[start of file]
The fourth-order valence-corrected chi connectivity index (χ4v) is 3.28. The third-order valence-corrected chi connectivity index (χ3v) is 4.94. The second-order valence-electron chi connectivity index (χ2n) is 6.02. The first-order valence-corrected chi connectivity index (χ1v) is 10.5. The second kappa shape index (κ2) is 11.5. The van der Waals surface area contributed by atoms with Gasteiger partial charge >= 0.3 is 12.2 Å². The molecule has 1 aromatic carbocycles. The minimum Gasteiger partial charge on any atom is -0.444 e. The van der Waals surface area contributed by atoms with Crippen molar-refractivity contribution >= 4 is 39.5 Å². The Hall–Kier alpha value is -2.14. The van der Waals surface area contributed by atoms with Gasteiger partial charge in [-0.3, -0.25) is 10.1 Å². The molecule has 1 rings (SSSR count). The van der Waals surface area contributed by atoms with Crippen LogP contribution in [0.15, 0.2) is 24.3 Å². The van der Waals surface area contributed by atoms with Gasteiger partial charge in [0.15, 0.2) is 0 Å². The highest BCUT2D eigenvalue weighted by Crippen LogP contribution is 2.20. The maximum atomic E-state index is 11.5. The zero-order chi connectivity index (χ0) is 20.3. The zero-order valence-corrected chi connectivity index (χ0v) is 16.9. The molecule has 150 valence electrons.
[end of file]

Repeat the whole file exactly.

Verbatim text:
The fourth-order valence-corrected chi connectivity index (χ4v) is 3.28. The third-order valence-corrected chi connectivity index (χ3v) is 4.94. The second-order valence-electron chi connectivity index (χ2n) is 6.02. The first-order valence-corrected chi connectivity index (χ1v) is 10.5. The second kappa shape index (κ2) is 11.5. The van der Waals surface area contributed by atoms with Gasteiger partial charge >= 0.3 is 12.2 Å². The molecule has 1 aromatic carbocycles. The minimum Gasteiger partial charge on any atom is -0.444 e. The van der Waals surface area contributed by atoms with Crippen molar-refractivity contribution >= 4 is 39.5 Å². The Hall–Kier alpha value is -2.14. The van der Waals surface area contributed by atoms with Gasteiger partial charge in [-0.3, -0.25) is 10.1 Å². The molecule has 1 rings (SSSR count). The van der Waals surface area contributed by atoms with Crippen LogP contribution in [0.15, 0.2) is 24.3 Å². The van der Waals surface area contributed by atoms with Gasteiger partial charge in [0.15, 0.2) is 0 Å². The highest BCUT2D eigenvalue weighted by Crippen LogP contribution is 2.20. The maximum atomic E-state index is 11.5. The zero-order chi connectivity index (χ0) is 20.3. The zero-order valence-corrected chi connectivity index (χ0v) is 16.9. The molecule has 150 valence electrons.